Recently, I had one of those conversations that stopped me instantly. You know the kind. The kind where the words you are hearing require you to look up from your phone (yes, I do sometimes “listen” while looking at my phone…it’s just the sad truth), look away from the computer (again, yes), or look up from your book (don’t judge on this one, you know that it is completely justifiable to “listen” while reading…it is a finely honed art). The kind of conversation that starts off innocuous and routine, then as words sink in you realize this conversation has weight and depth. It will not be brushed aside or made to wait. It demands attention and now. And so you stop, you look up, you listen, and you hope to know how to answer.
Here is how this particular scenario unfolded:
During a conversation with her teacher, my ten-year-old daughter pointed out that in each of the stories they had read in class the female character’s role was to be rescued, usually by a prince and even once by a dragon.
Apparently, this led to a good conversation about book choice.
After she told me her story, she said, “I just wish we could read books where girls did big things too.”
At this point I would love to tell you that my first thoughts were of how proud I was of her for speaking up about what she noticed and how sad I was for her that this is the reality in literature. Unfortunately, my first, unspoken thoughts were entirely selfish, something along the lines of, “Your house is full of books about girls doing big things.” As a book blogger, I am absolutely providing my daughters with a plethora of books featuring girls doing big things, right?! I had an embarrassing moment of righteous indignation.
And then I looked up. I saw my ten-year-old daughter asking for books about girls doing big things in front of a bookshelf overflowing with books. I tamped down my heated defenses and paused. Thankfully, at this point a measure of common sense returned and I realized this moment was not about me, my pride, or my ability to provide the “right” books for my girls. This moment was about her. It was about her ability to voice her observations and ask that we do better. It was about giving her disappointment space to exist. It was about finding what she was looking for.
A few days before this conversation, a video by Rebel Girls went viral. In the must-see clip, a mother and daughter are searching their bookshelf looking for books with girls doing big things. After watching the video with my daughter, we decided to do a little experiment of our own.
Inspired by the video, we decided to take out every book on our bookshelves that featured a human female as the main character, who had speaking parts, and did something inspirational, exciting, or adventurous. For the purposes of this experiment, we did not include stories about animals, automatically excluding the likes of Charlotte (Charlotte’s Web), or stories where the female main character shares the lime light with her fellow male counterparts, automatically excluding the likes of Hermione (Harry Potter), Annie (Magic Tree House) and Susan and Lucy (The Chronicles of Narnia), among many beloved others. While these characters and stories are fantastic, necessary, and helpful, we were looking specifically for books where the girl is the sole protagonist.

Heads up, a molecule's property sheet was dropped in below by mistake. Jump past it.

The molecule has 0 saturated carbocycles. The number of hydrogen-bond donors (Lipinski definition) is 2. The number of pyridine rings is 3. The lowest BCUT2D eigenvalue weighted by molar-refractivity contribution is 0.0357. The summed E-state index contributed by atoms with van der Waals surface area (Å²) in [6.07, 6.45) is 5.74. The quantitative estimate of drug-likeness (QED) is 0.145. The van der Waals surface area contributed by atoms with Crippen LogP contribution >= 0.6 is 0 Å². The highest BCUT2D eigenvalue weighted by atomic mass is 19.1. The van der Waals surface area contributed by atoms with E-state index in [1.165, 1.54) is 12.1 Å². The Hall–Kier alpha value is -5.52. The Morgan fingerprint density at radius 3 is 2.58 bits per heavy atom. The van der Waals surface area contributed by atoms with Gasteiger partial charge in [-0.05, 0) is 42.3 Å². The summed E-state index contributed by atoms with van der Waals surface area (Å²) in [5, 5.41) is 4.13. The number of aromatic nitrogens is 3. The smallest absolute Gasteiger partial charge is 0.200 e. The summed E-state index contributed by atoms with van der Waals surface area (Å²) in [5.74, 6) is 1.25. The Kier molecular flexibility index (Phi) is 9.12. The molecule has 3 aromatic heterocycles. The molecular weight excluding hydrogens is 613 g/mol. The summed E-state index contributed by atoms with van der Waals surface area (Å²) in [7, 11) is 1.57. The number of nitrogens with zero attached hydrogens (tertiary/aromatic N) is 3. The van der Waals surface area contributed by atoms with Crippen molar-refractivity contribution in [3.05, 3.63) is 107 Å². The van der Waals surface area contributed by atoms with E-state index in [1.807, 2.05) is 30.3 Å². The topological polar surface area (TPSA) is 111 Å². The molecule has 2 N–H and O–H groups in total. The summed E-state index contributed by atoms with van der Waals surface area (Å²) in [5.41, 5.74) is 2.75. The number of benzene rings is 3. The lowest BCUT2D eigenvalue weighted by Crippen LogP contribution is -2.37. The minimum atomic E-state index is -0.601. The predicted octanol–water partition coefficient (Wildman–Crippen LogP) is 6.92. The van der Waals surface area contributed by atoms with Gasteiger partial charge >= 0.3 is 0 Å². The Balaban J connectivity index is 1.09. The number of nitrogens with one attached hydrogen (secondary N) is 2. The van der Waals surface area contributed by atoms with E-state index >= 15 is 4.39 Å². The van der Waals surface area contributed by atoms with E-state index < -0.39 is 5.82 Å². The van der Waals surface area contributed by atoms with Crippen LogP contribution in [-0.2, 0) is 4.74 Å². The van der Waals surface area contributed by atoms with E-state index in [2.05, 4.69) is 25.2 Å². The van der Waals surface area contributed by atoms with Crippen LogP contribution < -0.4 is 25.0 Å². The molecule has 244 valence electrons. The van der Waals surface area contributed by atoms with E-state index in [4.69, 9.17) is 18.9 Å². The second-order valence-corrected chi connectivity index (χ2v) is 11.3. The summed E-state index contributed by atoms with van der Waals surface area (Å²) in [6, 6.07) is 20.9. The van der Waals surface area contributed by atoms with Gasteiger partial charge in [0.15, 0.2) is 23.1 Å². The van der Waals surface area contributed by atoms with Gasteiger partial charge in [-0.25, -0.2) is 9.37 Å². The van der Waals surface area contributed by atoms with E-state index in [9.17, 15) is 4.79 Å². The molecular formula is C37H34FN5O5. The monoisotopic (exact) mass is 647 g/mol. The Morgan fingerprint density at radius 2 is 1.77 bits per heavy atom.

Our findings were shocking. First, we learned that the kids have 799 books! (Maybe there is something to my husband’s argument that we have “enough” books…maybe.) Of those 799 books, there were only 26!!!!, yes 26, that fit our criteria. I expected the number to be low, but nowhere near that low. Even more troubling is that of those 26, only 7 of those books have a female protagonist of color. These are devastating numbers.
Here are the 26 we found:
- My Name is not Isabella (Jennifer Fosberry)
- 11Experiments That Failed (Jenny Offill)
- Strega Nona (Tomie dePaolo)
- With the Might of Angels (Andrea Davis Pinkney)
- One Eye Laughing, the Other Eye Weeping (Barry Denenberg)
- Sondok (Sherri Holman)
- A Picture of Freedom (Patricia C McKissack)
- The True Confessions of Charlotte Doyle (Avi)
- Dealing with Dragons (Patricia Wrede)
- Searching for Dragons (Patricia Wrede)
- Talking to Dragons (Patricia Wrede)
- Harriet the Spy (Louise Fitzhugh)
- Caddie Woodlawn (Carol Ryrie Brink)
- A Little Princess (Francis Hodgson Burnett)
- Mouseford Academy: Lights, Camera, Action (Thea Stilton) We made one exception to the “human female” rule because my eight-year-old daughter wanted to add one of her favorites, and so a mouse is included.
- Ella Enchanted (Gail Carson Levine)
- Julie of the Wolves (Jean Craighead George)
- Because of Winn-Dixie (Kate DiCamillo)
- Hidden Figures (Margot Lee Shetterly)
- Women in Space (Carole S Briggs)
- Boo’s Dinosaur (Betsy Byars)
- Walk Two Moons (Sharon Creech)
- Pippi Longstocking (Astrid Lindgren)
- Spy-in-Training (Bridget Wilder)
- Island of the Blue Dolphins (Scott O’Dell)
- *Not Pictured* – The Paperbag Princess (Robert Munsch) This book was “unfindable” while we were counting and I am too lazy to retake the picture now that it has been found.
While these 26 books are excellent, they are not enough. Thus, the upcoming Part 2.
I am on a mission to find more books of this nature. If you have books to add to the list, please let me know.